• Restrictions on direct-to-consumer shipping limit market for many producers: For a long time, small wineries, which make up the majority of wine producers, were prohibited from shipping wines directly to out of state consumers by a complex web of state laws and regulations. In 2005, the Supreme Court struck down state laws prohibiting such direct-to-consumer shipping, making it possible for producers, who previously could only sell wine from their locations, to reach a significantly larger base of consumers nationwide. This change has the potential to greatly increase wine consumption the the United States; however, 16 states still have significant barriers to direct shipping, and many of the rest inhibit shipping with various restrictions and regulatory procedures (see chart below - all states in light brown currently do not permit direct shipping).[9]

Image:wine.jpg[10]

Budgetary and personnel shortages in many of the regulatory agencies involved suggest that the continuing uncertainty and inconsistency in the regulatory environment will persist.

Companies Benefiting from Growth in Wine Consumption

  • Wine producers: Constellation Brands (STZ), Diageo (DEO), LVMH Moet Hennessy L.V. (LVMUY), Willamette Valley Vineyards (WVVI), and others in this highly fragmented industry (Constellation is the largest global company, with less than 5% market share) are seeing demand for their product rise steadily. The varieties most demanded by consumers include cabernet sauvignon, pinot grigio, pinot noir and riesling, so producers of these wines stand to benefit even more. Both domestic and foreign producers are affected by this rise in demand - around half of regular wine drinkers have purchased wine from Italy, France, or Australia, three of the biggest wine-producing countries.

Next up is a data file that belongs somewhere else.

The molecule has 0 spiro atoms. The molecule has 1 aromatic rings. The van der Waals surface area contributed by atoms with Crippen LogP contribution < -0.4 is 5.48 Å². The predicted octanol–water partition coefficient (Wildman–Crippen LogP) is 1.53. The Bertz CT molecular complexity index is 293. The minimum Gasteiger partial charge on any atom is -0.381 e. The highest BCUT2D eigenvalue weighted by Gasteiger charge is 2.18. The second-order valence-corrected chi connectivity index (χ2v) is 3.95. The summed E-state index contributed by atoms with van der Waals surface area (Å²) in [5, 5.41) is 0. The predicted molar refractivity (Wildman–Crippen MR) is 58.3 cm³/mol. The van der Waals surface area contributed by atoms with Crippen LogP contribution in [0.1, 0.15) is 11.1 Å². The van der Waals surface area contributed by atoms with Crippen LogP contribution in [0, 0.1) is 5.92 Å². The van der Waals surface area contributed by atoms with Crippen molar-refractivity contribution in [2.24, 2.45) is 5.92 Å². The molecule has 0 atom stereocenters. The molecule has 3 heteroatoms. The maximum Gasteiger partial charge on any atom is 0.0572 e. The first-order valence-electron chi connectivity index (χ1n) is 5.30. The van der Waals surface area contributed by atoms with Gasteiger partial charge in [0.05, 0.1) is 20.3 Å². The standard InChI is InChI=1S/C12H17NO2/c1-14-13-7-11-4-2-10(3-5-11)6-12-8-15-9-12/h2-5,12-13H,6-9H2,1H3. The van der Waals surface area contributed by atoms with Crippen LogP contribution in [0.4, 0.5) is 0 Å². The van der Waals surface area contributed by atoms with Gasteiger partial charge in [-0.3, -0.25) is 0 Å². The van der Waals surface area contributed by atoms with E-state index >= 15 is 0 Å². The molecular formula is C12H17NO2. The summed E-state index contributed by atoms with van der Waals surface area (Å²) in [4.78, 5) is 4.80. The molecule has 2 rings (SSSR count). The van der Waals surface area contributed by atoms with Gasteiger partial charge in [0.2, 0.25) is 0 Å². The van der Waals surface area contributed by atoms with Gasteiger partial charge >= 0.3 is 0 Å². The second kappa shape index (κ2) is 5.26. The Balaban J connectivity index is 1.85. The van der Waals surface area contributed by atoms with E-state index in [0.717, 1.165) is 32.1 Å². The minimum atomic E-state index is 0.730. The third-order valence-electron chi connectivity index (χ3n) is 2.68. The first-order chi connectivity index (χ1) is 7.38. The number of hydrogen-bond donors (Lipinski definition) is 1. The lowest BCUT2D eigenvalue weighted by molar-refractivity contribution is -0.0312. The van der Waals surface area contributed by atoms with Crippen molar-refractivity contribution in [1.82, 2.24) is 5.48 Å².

• Online wine sellers: 18% of consumers that drink wine at least once a week have purchased wine over the internet, a proportion that has risen in the last few years. Two thirds of online wine sales are completed on winery websites; retailers, however, account for the remaining third. As more and more Americans, especially Internet-savvy younger generations, increase their demand for wine, traffic on these sites is growing rapidly.[11]
  • Spirits (liquor) companies: Brown-Forman (BF), Fortune Brands (FO), and other large producers of spirits are to some extent also benefiting from the same general trends that are increasing wine consumption - a demand for more unique and higher quality alcoholic beverages. Spirits sales in the US were up 3.2% in 2007, not far behind wine's 4% rise. However, the demand for wine is growing faster than demand for spirits and poaching some potential consumers of spirits.[12]

Companies Hurt by Growth in Wine Consumption

  • Aluminum Can Manufacturers:Aluminum can manufacturer Ball (BLL) controls 31% of the US market for aluminum beverage cans, and 37% of its revenues come from these products. A shift to wine, which is packaged in glass bottles, undermines demand for Ball's core product.

Wine Consumption by Country

The most important factor that has influenced the levels of beer, wine and spirits consumption is the real GDP of the region or country. The other factor is the population of drinking age, that affects the levels of wine and spirits consumption and to a lesser extent beer consumption.[13]

The world wine consumption has been increasing by about 4.5% every year. The following table shows the top 10 wine consuming countries by volume:[14]

Image:wine_per_ctry.png

References

  1. Tasker, Fred. "Wine attracts more customers." The Miami Herald. February 18th, 2008.
  2. Heeger, Jack. "US Wine Consumption Up." Napa Valley Register
  3. Wine Production Sinks While Demand Soars
  4. Top 30 US Wine Companies 2005
  5. What Wine Goes with Recession?
  6. US wine purchases soar despite looming recession
  7. Red Wine Consumption Proven to Have Many Benefits
  8. The many faces of "truth." (effects of moderate wine consumption)
  9. The Perfect Storm, Revisited
  10. Direct to Consumer Shipping - Not Quite the Green Light for Every State
  11. Wineries Must Compete with Retailers for Online Sales
  12. Spirits, Wine and Beer Continue to Grow, but Industry Boom has Slowed
  13. EU Taxation Custom Study
  14. WineInstitute.org